Marie McAllen, about the building of Ballyphehane
Arthur Walker, getting his first house in Ballyphehane
John Chute, moving to Ballyphehane
Marie McAllen about her childhood
John Chute, lovely people
In the early 1900s living conditions in some parts of Cork were appalling, such as in the lanes of houses off Barrack Street and Shandon Street. As the wealthy merchants moved out of the inner city into the suburbs, the poor moved into their vacated houses. Up to seven families might be living in cramped conditions in one tenement house, with one outside toilet per house and one tap with cold water. The streets were littered with waste, access to clean water was very limited and the sanitation was primitive, leading to the development of infectious diseases like typhus, dysentery, yellow fever and even the dreaded cholera.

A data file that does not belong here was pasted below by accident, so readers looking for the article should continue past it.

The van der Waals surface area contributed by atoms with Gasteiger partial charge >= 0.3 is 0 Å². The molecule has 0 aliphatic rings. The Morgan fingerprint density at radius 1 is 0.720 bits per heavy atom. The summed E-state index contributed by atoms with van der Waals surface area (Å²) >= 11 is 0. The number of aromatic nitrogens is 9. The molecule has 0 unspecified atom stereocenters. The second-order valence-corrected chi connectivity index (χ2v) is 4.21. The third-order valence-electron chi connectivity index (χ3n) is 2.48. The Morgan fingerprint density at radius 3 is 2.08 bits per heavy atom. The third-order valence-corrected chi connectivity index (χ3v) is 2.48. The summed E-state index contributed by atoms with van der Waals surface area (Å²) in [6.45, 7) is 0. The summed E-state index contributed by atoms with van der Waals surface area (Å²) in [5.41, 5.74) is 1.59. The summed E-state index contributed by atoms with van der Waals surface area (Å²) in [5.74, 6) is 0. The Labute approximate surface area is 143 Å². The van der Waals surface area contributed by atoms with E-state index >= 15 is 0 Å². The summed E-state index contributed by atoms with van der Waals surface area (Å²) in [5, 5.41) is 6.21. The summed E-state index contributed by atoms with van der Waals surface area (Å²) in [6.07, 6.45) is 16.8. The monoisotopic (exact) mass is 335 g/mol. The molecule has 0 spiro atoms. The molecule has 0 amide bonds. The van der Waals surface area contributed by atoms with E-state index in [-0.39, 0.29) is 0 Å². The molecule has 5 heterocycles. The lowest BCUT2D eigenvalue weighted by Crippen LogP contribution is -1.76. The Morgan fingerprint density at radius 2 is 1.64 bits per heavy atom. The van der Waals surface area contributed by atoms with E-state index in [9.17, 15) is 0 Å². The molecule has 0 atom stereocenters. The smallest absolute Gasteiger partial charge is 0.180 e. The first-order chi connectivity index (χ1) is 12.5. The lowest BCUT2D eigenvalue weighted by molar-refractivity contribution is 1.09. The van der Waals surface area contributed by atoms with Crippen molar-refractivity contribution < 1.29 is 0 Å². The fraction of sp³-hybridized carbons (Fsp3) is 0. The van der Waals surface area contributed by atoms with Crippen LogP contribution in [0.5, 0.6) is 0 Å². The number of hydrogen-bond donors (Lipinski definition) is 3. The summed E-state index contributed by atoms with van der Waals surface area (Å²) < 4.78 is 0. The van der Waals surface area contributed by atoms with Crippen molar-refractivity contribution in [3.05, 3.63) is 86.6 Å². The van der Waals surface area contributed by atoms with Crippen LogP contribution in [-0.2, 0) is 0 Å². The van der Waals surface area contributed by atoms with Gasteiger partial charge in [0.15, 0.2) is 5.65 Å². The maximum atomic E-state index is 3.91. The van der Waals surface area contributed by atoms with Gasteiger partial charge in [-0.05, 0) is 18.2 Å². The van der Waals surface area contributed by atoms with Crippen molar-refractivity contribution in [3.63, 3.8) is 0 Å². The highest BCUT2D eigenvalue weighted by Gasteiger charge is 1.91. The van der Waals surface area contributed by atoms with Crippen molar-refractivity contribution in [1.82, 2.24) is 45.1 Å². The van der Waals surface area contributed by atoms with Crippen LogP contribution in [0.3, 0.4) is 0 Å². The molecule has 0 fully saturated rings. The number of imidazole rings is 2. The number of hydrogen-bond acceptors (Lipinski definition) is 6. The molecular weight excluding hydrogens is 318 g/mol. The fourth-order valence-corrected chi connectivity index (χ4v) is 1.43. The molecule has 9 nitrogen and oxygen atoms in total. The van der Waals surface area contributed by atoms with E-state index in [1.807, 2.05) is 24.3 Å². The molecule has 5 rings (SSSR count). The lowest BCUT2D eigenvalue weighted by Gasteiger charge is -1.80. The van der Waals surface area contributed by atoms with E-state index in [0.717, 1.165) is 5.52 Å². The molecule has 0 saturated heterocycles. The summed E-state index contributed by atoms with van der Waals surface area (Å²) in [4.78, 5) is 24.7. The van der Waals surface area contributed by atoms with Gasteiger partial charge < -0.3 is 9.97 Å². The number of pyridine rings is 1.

To solve this problem, Cork Corporation decided to build large estates of single-family houses. As there was no room for this development inside the city, the city boundary had to be extended. The new southern boundary was the Tramore river, later to be known as “The Trout Hole”. The new area included all the market garden townlands, part of Douglas, Ballintemple, Blackrock and the Mahon peninsula. The Corporation earmarked the townlands of Ballyphehane, Killeenreendowney, Freagh and Vicar’s Acre, and Spital-Lands, and began to purchase the market gardeners’ holdings at £450 per acre plus £50 for the inconvenience.
Between 1948 and 1993, 11 housing schemes with 1,293 houses were built. Declan Myers observes that, for those who were moving from cramped and overcrowded accommodation in the city, it must have felt like they were in the middle of the countryside – there was not yet a bus service or shops, and the nearest church to attend mass was Turner’s Cross.